Wednesday, November 30, 2011

Verbal Effects and Margaret Walker's "Molly Means"

By Clarissa Richee

In her poem, “Molly Means,” Margaret Walker celebrates African American myth and folklore, combining lyrical traditions with narrative ones. Following a format, similar to that of a song, the poem consists of seven individual verses and one, slightly altered refrain. This gives the poem particular verbal effect when read aloud, hovering somewhere halfway in between a story and a song.

The “verses” are written in a constant rhyme scheme and the chorus of the poem relies heavily on assonance and repetition. “Old Molly, Molly, Molly Means / Cold is the ghost of Molly Means…O Molly Molly, Molly Means / Where is the host of Molly Means?” The long “o” sound is particularly important here; as readers are greeted with the same low sounds again and again, it helps to set the mood for the poem, to create the sense of something sinister, impending and immovable.

On the surface, the narrative aspects of the poem follow a pattern typical to that of a fairy tale. Molly, the main character, is a witch who performs evil spells on innocent people and in the end suffers for it. Likewise, Walker makes a point of describing the witch in familiar terms, those that equate darkness with evil.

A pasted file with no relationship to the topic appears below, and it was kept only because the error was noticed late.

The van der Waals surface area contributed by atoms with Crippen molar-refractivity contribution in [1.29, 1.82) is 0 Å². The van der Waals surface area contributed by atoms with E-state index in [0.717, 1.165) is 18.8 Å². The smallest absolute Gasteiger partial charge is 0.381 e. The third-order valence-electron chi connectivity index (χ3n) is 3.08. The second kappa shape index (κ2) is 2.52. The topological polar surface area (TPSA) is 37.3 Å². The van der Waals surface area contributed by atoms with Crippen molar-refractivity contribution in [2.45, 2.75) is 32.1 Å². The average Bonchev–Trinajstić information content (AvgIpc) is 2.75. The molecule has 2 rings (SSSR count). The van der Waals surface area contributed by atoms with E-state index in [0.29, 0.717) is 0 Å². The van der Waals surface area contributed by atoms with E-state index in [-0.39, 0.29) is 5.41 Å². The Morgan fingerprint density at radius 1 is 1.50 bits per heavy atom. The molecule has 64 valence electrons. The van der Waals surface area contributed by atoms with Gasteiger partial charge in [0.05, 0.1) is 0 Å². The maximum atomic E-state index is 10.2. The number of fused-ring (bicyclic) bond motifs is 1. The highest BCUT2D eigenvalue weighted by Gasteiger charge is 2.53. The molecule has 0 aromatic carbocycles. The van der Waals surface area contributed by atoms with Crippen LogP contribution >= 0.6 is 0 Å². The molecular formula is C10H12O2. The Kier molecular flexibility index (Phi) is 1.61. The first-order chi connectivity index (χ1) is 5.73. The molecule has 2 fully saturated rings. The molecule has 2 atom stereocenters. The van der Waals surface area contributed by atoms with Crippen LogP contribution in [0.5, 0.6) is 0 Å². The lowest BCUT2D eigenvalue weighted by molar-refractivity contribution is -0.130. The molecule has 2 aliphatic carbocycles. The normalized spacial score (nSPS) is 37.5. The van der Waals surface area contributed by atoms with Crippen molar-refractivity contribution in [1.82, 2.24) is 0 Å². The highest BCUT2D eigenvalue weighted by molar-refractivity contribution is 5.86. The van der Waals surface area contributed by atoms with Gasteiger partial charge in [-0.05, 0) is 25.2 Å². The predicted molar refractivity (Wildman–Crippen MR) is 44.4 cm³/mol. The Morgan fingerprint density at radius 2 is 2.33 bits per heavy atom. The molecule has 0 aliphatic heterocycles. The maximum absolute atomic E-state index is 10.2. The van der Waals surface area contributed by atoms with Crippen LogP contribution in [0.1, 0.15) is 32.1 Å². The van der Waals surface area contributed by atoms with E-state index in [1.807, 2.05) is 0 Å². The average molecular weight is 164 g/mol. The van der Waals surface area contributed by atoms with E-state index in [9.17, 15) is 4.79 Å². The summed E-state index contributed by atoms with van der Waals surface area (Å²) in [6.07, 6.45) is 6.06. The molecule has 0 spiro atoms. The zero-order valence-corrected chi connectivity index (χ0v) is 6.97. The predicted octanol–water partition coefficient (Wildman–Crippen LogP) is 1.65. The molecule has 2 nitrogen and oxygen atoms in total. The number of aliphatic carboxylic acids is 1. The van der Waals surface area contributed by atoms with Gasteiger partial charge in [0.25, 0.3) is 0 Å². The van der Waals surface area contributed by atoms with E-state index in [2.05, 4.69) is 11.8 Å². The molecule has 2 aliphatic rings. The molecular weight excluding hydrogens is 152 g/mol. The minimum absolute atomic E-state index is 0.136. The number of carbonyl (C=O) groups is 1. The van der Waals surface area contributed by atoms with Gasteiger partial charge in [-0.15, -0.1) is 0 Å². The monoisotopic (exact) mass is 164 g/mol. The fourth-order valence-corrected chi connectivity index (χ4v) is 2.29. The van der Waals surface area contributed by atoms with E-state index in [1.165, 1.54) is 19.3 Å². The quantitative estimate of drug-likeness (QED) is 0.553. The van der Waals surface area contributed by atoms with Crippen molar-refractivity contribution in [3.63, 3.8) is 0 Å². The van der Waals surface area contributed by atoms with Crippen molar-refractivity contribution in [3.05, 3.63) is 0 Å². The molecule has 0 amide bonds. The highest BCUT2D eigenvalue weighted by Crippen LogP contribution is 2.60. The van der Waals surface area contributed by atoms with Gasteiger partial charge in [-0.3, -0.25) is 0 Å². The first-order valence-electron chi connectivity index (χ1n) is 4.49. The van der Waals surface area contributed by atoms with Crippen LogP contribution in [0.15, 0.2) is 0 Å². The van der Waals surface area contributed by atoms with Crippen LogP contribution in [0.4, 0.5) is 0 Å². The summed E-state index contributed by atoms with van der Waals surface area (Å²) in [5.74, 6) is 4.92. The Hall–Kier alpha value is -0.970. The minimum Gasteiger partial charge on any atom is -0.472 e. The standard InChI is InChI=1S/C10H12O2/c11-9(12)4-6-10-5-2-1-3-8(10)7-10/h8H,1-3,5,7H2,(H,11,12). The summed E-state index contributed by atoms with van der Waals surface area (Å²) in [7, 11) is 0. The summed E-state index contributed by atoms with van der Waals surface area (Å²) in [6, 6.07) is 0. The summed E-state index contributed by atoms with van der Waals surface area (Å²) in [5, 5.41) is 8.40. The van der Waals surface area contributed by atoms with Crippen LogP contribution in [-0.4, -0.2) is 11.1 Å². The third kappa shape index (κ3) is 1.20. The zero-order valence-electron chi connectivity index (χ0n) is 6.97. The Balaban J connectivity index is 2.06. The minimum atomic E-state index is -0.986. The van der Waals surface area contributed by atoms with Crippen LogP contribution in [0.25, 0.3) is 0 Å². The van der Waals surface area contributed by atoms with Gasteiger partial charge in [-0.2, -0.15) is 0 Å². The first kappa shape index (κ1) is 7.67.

Molly is described as “dark, “black as pitch,” with “coal black eyes” as using “black-hand arts.” In addition, the poem is set most often at night where she performs her evil dead. It is interesting that an African American poet would choose such imagery to outline an evil character. However, combined with the lyrical repetition of the chorus, this method works to assert and exacerbate this idea of dark magic, and while Molly can definitely be identified as menacing, there is also an aura of undeniable power in her character.

Fear of her tends to dominate those around her so much that it almost invokes a type of reverence. Even after she is supposedly defeated, she is never vanquished; her ghost lingers to haunt and “bring terror to the young and old.”

Related: Margaret Walker Week

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